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    I went bike shopping a few weeks ago at my LBS. I went in thinking I wanted a Remedy 29 after reading all the glowing reviews. So I tested a leftover 2015 Remedy 27.5 and 29. The 27.5 steered like poo, so on to the 29er. Tried a 2016 Remedy 9.8 29, and was wow'd by it. However, the 19" felt really short (I'm 5'11"), and no discounts on the 2016 models. They also had a Pivot 429 Trail in a medium, and I asked to take a spin on it just because it was so nice looking. After just riding the Trek with the re:active shock, I started pedaling the Pivot and was immediately amazed at how much better and quicker the Pivot felt to pedal. While the Trek was very stable and didn't bob, it also felt rather dead and unplayful. The Pivot was a more active and just sprang to life, very playful, easily wheelie/manual, easy to bunnyhop, and carved turns like it was on rails. Even the size felt great, surprising considering I usually ride a large. But being a 29er, the medium with a shorter wheelbase made more sense for the tight rocky singletrack here in PA. Long story short, I ended up buying the 429 Trail and I'm just loving it on my local trails. Best bike I've ever ridden, and I've owned and demo'd a lot of bikes over the years.

  42. #42
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    Quote Originally Posted by moonraker View Post
    I went bike shopping a few weeks ago at my LBS. I went in thinking I wanted a Remedy 29 after reading all the glowing reviews. So I tested a leftover 2015 Remedy 27.5 and 29. The 27.5 steered like poo, so on to the 29er. Tried a 2016 Remedy 9.8 29, and was wow'd by it. However, the 19" felt really short (I'm 5'11"), and no discounts on the 2016 models. They also had a Pivot 429 Trail in a medium, and I asked to take a spin on it just because it was so nice looking. After just riding the Trek with the re:active shock, I started pedaling the Pivot and was immediately amazed at how much better and quicker the Pivot felt to pedal. While the Trek was very stable and didn't bob, it also felt rather dead and unplayful. The Pivot was a more active and just sprang to life, very playful, easily wheelie/manual, easy to bunnyhop, and carved turns like it was on rails. Even the size felt great, surprising considering I usually ride a large. But being a 29er, the medium with a shorter wheelbase made more sense for the tight rocky singletrack here in PA. Long story short, I ended up buying the 429 Trail and I'm just loving it on my local trails. Best bike I've ever ridden, and I've owned and demo'd a lot of bikes over the years.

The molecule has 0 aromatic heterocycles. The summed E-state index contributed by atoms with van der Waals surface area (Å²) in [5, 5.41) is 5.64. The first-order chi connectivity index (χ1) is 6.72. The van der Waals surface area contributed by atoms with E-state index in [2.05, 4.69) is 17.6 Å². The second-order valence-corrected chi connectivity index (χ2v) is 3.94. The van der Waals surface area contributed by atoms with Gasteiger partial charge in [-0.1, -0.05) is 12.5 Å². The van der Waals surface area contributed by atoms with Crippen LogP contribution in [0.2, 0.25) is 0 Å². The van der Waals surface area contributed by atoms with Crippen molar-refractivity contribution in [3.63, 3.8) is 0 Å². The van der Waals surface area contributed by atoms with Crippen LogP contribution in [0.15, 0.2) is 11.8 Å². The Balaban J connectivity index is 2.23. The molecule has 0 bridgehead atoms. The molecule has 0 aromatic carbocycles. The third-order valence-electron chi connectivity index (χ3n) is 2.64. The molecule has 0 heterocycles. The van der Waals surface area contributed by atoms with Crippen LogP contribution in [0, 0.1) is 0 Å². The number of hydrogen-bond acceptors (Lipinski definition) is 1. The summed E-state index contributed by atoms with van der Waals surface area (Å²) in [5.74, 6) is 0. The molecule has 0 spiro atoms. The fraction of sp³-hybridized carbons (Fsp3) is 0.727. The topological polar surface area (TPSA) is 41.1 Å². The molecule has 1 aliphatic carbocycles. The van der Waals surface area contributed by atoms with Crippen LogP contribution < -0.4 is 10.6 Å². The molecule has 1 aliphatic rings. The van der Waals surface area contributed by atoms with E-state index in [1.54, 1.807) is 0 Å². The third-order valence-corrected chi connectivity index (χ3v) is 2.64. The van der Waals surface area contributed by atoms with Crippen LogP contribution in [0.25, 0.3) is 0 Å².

Congratulations on the Pivot, but I curse you for making my decision more difficult! I am like the OP except considering more bikes - Fuel EX 9 vs 429 T X1 would be comparison though. Trek would cost me roughly 800 less by the time I added a dropper to the pivot so that weighs heavily on my decision.

    My question though, as you pedaled a Remedy it has more travel - do you think the Fuel may have felt more snappy like the Pivot?